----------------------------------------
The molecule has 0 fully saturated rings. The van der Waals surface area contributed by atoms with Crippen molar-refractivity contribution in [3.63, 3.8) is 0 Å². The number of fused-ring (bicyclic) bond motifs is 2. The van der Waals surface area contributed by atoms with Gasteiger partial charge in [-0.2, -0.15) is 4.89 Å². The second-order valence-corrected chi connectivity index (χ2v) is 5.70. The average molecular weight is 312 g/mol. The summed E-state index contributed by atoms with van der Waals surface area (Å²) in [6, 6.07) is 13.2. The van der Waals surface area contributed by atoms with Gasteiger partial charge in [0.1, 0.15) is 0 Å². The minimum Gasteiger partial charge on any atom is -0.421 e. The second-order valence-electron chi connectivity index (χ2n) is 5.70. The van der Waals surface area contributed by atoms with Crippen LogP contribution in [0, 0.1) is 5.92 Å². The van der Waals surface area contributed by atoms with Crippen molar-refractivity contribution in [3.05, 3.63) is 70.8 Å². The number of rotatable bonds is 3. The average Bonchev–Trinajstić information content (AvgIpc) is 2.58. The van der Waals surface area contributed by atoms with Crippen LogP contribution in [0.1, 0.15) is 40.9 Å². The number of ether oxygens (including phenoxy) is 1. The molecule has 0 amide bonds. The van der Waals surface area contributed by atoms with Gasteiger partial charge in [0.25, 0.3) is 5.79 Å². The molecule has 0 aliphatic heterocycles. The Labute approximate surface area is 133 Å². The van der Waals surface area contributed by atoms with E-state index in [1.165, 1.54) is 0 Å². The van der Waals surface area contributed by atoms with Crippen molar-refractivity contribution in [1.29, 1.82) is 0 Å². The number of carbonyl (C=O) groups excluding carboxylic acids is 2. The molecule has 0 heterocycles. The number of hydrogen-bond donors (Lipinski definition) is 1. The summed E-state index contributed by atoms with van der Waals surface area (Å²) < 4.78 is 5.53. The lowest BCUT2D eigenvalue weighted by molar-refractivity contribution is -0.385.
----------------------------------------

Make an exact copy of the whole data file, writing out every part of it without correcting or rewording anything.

The molecule has 0 fully saturated rings. The van der Waals surface area contributed by atoms with Crippen molar-refractivity contribution in [3.63, 3.8) is 0 Å². The number of fused-ring (bicyclic) bond motifs is 2. The van der Waals surface area contributed by atoms with Gasteiger partial charge in [-0.2, -0.15) is 4.89 Å². The second-order valence-corrected chi connectivity index (χ2v) is 5.70. The average molecular weight is 312 g/mol. The summed E-state index contributed by atoms with van der Waals surface area (Å²) in [6, 6.07) is 13.2. The van der Waals surface area contributed by atoms with Gasteiger partial charge in [0.1, 0.15) is 0 Å². The minimum Gasteiger partial charge on any atom is -0.421 e. The second-order valence-electron chi connectivity index (χ2n) is 5.70. The van der Waals surface area contributed by atoms with Crippen LogP contribution in [0, 0.1) is 5.92 Å². The van der Waals surface area contributed by atoms with Crippen molar-refractivity contribution in [3.05, 3.63) is 70.8 Å². The number of rotatable bonds is 3. The average Bonchev–Trinajstić information content (AvgIpc) is 2.58. The van der Waals surface area contributed by atoms with Crippen LogP contribution in [0.1, 0.15) is 40.9 Å². The number of ether oxygens (including phenoxy) is 1. The molecule has 0 amide bonds. The van der Waals surface area contributed by atoms with Gasteiger partial charge in [0.25, 0.3) is 5.79 Å². The molecule has 0 aliphatic heterocycles. The Labute approximate surface area is 133 Å². The van der Waals surface area contributed by atoms with E-state index in [1.165, 1.54) is 0 Å². The van der Waals surface area contributed by atoms with Crippen molar-refractivity contribution in [1.29, 1.82) is 0 Å². The number of carbonyl (C=O) groups excluding carboxylic acids is 2. The molecule has 0 heterocycles. The number of hydrogen-bond donors (Lipinski definition) is 1. The summed E-state index contributed by atoms with van der Waals surface area (Å²) < 4.78 is 5.53. The lowest BCUT2D eigenvalue weighted by molar-refractivity contribution is -0.385.